The Great Wall Of China: Really A Must Visit Sight?
When only reading the headline, one might think we’re out of our mind for even posting this. Of course the Great Wall is worth a visit! Just continue reading and you’ll get where we’re coming from…
Forbidden City Or The Great Wall Of China?
Last August we managed to visit Beijing again and had to make a choice between the Forbidden City or the Great Wall. We didn’t have time to do both (plus we’ve visited both sights before), and since the Forbidden City had hundreds of people waiting in line, the Great Wall it was! It would be our second visit – and probably our last (at least the part near Beijing).
This famous landmark is found on several “must-do-lists”; must-do before you die; must-visit landmarks; must-visit in China … and so forth. So naturally the Great Wall really should be visited at least once in a lifetime. Or even twice.
Our first visit to the Great Wall turned out to become our worst nightmare because we landed on a package tour. We don’t like package tours at all, and we learned from our mistake. So to to avoid all that, we decided to take the public bus.
How To Get To The Great Wall Of China By Public Transport.
Get out of metro line Nr. 2 at the station Dongzhimen and continue to exit B (be careful not to mess it up with the airport line). From here you just go to the bus station to your left and look for bus Nr. 916 to Huairou. We can’t remember what the bus charged for the trip, but it was really cheap.
The ride takes about 1.5 hour. It’s best to tell the driver that you want to go to Mutianyu Great Wall. This part of the Wall is approximately 70km northeast of Beijing. Actually you’d assume that they know where where a tourist heads to, but just in case the driver is a bit absent, tell him anyway.
Once you get off, there’ll be minivans or cabs waiting for visitors. To save money, simply share one with fellow bus passengers who’re also on a self-guided tour. The cab price is negotiable, but it was around 15 US$. 20 minutes later and you’re at one of the most iconic landmarks of our planet.
Your next step is getting an entrance ticket. Unless you’re willing to crawl through thick bushes to avoid the ticket inspector, there’s no way around buying one. Still, you have a few options:
- A return cable car ticket (for the lazy ones)
- A single cable car ticket (walking one direction, or an alternate method of descent by single-rider personal wheeled toboggan)
- Walking both directions (which means avoiding the crowds lining up for the cable car ride)
We Finally Arrived At The Great Wall Of China.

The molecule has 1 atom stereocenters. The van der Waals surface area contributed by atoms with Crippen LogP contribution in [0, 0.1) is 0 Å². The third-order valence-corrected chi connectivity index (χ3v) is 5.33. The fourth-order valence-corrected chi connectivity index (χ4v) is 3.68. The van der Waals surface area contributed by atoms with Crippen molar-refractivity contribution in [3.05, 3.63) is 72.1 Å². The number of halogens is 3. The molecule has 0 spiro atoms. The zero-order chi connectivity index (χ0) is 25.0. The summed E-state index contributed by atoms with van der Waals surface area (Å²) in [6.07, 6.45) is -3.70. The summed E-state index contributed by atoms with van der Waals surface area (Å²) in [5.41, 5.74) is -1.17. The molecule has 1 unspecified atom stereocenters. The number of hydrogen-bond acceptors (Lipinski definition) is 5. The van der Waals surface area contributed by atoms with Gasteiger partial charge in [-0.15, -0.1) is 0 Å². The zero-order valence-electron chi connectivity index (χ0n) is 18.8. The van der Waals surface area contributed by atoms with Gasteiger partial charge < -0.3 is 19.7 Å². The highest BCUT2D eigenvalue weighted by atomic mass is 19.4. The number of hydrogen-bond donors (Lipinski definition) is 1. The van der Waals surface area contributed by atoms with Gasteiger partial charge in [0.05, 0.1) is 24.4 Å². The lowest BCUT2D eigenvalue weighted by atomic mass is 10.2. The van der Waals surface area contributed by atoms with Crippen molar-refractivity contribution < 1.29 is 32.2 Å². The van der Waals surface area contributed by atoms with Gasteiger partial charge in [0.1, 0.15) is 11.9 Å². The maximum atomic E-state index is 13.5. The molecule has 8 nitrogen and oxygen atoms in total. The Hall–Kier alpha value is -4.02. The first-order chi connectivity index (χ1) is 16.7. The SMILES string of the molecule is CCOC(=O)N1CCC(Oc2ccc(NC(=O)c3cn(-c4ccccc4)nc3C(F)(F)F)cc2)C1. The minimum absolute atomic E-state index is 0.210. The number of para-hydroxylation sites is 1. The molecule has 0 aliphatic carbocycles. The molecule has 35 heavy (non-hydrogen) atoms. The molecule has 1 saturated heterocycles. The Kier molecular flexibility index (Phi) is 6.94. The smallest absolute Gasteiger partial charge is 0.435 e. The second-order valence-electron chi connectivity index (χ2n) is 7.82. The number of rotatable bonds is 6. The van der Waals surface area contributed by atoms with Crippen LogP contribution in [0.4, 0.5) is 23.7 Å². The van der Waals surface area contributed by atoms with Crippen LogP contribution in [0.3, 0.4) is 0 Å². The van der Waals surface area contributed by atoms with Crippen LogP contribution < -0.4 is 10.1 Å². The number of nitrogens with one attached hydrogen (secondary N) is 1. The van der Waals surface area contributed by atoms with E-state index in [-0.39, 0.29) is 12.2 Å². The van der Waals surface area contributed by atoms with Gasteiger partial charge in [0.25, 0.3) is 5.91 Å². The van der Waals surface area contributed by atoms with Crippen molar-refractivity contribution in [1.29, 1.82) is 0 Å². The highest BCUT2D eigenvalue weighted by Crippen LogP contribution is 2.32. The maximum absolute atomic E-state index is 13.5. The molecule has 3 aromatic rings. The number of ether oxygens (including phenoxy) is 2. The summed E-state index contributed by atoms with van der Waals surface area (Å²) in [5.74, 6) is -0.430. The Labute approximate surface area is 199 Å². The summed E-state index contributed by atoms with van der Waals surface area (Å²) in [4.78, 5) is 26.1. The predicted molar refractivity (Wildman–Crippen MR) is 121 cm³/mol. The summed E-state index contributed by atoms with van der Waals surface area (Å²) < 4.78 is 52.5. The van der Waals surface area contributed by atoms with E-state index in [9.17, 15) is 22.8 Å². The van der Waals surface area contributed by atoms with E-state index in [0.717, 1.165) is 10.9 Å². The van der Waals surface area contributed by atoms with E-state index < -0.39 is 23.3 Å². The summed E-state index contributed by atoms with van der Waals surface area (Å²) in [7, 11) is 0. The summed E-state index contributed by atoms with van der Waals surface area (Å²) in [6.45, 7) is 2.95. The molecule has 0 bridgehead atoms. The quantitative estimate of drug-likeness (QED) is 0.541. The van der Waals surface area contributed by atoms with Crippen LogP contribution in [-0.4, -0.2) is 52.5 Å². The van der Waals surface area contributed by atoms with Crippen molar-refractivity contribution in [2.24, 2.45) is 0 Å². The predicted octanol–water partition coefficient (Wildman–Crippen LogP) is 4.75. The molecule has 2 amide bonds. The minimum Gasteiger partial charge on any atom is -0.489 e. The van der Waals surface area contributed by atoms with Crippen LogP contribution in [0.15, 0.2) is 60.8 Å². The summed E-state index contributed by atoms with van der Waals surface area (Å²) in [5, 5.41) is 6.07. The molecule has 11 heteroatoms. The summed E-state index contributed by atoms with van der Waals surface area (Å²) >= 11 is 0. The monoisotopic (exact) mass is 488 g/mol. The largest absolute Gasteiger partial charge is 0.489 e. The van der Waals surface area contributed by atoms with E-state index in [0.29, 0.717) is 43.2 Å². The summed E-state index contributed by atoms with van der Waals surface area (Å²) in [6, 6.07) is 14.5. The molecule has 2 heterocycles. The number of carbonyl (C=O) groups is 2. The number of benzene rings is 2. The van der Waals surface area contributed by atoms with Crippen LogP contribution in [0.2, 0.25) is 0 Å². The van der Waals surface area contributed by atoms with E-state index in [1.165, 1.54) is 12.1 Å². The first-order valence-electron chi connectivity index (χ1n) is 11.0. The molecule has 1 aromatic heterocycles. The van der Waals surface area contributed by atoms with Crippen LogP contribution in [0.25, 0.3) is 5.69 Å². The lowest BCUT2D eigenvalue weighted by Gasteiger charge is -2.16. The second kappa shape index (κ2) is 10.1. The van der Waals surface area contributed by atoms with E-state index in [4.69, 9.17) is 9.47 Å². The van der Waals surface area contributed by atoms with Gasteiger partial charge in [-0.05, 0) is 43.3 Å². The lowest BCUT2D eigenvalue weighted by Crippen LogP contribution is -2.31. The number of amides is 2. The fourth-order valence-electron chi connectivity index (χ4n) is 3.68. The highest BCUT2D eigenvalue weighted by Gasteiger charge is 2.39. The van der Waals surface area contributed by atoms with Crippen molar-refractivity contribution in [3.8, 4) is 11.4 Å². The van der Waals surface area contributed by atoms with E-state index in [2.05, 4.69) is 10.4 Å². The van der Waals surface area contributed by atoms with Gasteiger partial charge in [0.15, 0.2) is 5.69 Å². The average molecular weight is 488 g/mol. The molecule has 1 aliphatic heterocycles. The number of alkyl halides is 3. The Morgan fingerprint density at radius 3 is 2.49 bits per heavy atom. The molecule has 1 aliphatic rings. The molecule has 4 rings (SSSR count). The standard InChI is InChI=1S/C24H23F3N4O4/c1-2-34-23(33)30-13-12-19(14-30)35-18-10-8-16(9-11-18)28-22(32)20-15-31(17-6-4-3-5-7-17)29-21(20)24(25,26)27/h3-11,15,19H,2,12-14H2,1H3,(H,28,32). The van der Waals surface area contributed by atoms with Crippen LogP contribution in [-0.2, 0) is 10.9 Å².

It was a hot August morning and we were one of the first visitors, which was a nice change from busy Beijing. We’re pretty fit, so we decided to skip the cable car. Walking up all these stairs wears you out, so next time, we’d take a single-way ticket – though this also means that one should be there early, otherwise the waiting line is very very (very!) long. You can also buy a single ticket up at the Wall, but it’s more expensive, so make sure you know in advance what you want to do.
Walking along the Great Wall itself is pretty easy, only the crowds can be a bit annoying at times – especially if you want to take photos without people (which is almost impossible after 10.00 am).
Resume Of Our Visit To The Great Wall Of China.
Of course the Great Wall of China is a must visit! After all, it’s one if the most impressive structures ever build by humans. But next time we’d to travel to Jinshanling (approx. 130km northeast of Beijing) or Jiayu Pass (Western part), simply because you’ll come across less tourists. This is one of the things that really bother us about China: Mass-tourism. It makes even the most amazing area or sight overcrowded and un-charming…
A Few Fact Of The Great Wall Of China.
- Chinese Name: Wann Li Channg-Ch’ng (meaning: Long Wall of 10.000 Li)
- Length: The wall’s length – without its branches and other secondary sections – was thought to extend for some 6.690 km (4.160 miles)
- Built: Construction of the earliest sections began during in 770 – 476 B.C.
- Completed: By the time construction on most of the stone-and-brick Great Wall, with its turrets and watchtowers, was completed during the Ming dynasty (1368-1644)
- Visitors: Approximately 10 million each year
- Myth: It’s said that the Great Wall of China is the only human-built structure that can be seen from space. But it’s not true. The reality is that you can’t easily see the Great Wall from low Earth orbit with the naked eye – you need some serious equipment to do so…